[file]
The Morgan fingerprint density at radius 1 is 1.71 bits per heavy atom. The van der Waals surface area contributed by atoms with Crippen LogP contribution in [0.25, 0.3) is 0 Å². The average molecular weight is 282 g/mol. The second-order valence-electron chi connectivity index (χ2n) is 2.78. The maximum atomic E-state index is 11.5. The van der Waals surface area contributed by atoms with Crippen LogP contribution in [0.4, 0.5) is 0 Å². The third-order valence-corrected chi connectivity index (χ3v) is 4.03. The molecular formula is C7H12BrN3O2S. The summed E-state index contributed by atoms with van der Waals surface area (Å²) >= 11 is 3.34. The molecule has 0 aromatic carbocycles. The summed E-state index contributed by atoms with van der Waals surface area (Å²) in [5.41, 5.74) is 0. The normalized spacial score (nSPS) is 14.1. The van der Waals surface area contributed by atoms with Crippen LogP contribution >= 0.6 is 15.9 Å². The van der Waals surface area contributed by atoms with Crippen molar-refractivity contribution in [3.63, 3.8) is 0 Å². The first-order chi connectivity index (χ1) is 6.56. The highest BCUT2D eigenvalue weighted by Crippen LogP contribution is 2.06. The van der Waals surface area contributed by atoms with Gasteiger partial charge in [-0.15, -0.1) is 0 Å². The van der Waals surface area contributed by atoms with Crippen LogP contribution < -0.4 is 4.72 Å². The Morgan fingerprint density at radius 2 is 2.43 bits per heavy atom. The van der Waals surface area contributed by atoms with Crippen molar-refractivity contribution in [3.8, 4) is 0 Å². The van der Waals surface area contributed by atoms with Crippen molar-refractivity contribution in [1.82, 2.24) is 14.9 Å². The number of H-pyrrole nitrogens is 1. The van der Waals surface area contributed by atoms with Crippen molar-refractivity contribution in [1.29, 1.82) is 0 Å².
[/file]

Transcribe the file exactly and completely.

The Morgan fingerprint density at radius 1 is 1.71 bits per heavy atom. The van der Waals surface area contributed by atoms with Crippen LogP contribution in [0.25, 0.3) is 0 Å². The average molecular weight is 282 g/mol. The second-order valence-electron chi connectivity index (χ2n) is 2.78. The maximum atomic E-state index is 11.5. The van der Waals surface area contributed by atoms with Crippen LogP contribution in [0.4, 0.5) is 0 Å². The third-order valence-corrected chi connectivity index (χ3v) is 4.03. The molecular formula is C7H12BrN3O2S. The summed E-state index contributed by atoms with van der Waals surface area (Å²) >= 11 is 3.34. The molecule has 0 aromatic carbocycles. The summed E-state index contributed by atoms with van der Waals surface area (Å²) in [5.41, 5.74) is 0. The normalized spacial score (nSPS) is 14.1. The van der Waals surface area contributed by atoms with Crippen LogP contribution >= 0.6 is 15.9 Å². The van der Waals surface area contributed by atoms with Crippen molar-refractivity contribution in [3.63, 3.8) is 0 Å². The first-order chi connectivity index (χ1) is 6.56. The highest BCUT2D eigenvalue weighted by Crippen LogP contribution is 2.06. The van der Waals surface area contributed by atoms with Gasteiger partial charge in [-0.15, -0.1) is 0 Å². The van der Waals surface area contributed by atoms with Crippen LogP contribution < -0.4 is 4.72 Å². The Morgan fingerprint density at radius 2 is 2.43 bits per heavy atom. The van der Waals surface area contributed by atoms with Crippen molar-refractivity contribution in [3.8, 4) is 0 Å². The van der Waals surface area contributed by atoms with Crippen molar-refractivity contribution in [1.82, 2.24) is 14.9 Å². The number of H-pyrrole nitrogens is 1. The van der Waals surface area contributed by atoms with Crippen molar-refractivity contribution in [1.29, 1.82) is 0 Å².